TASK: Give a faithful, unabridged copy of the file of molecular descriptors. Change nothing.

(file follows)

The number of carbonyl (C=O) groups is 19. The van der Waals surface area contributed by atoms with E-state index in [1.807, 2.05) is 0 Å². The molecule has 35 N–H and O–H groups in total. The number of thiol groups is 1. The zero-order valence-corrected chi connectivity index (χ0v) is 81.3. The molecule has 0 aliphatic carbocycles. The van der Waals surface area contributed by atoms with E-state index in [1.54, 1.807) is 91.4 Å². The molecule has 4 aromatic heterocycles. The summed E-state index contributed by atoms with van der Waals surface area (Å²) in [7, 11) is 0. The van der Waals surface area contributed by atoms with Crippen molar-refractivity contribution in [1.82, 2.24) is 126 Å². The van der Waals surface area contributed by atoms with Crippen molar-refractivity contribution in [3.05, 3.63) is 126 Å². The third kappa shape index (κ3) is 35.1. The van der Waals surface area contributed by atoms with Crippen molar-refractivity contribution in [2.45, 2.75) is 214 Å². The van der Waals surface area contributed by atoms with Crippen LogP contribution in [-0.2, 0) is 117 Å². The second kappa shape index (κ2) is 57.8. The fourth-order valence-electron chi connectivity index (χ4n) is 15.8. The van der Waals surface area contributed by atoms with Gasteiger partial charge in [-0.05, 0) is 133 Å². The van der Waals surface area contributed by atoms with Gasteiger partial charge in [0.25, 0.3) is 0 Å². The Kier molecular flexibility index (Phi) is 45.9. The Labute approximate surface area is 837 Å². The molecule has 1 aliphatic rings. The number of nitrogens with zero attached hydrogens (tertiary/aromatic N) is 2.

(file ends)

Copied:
The number of carbonyl (C=O) groups is 19. The van der Waals surface area contributed by atoms with E-state index in [1.807, 2.05) is 0 Å². The molecule has 35 N–H and O–H groups in total. The number of thiol groups is 1. The zero-order valence-corrected chi connectivity index (χ0v) is 81.3. The molecule has 0 aliphatic carbocycles. The van der Waals surface area contributed by atoms with E-state index in [1.54, 1.807) is 91.4 Å². The molecule has 4 aromatic heterocycles. The summed E-state index contributed by atoms with van der Waals surface area (Å²) in [7, 11) is 0. The van der Waals surface area contributed by atoms with Crippen molar-refractivity contribution in [1.82, 2.24) is 126 Å². The van der Waals surface area contributed by atoms with Crippen molar-refractivity contribution in [3.05, 3.63) is 126 Å². The third kappa shape index (κ3) is 35.1. The van der Waals surface area contributed by atoms with Crippen molar-refractivity contribution in [2.45, 2.75) is 214 Å². The van der Waals surface area contributed by atoms with Crippen LogP contribution in [-0.2, 0) is 117 Å². The second kappa shape index (κ2) is 57.8. The fourth-order valence-electron chi connectivity index (χ4n) is 15.8. The van der Waals surface area contributed by atoms with Gasteiger partial charge in [-0.05, 0) is 133 Å². The van der Waals surface area contributed by atoms with Gasteiger partial charge in [0.25, 0.3) is 0 Å². The Kier molecular flexibility index (Phi) is 45.9. The Labute approximate surface area is 837 Å². The molecule has 1 aliphatic rings. The number of nitrogens with zero attached hydrogens (tertiary/aromatic N) is 2.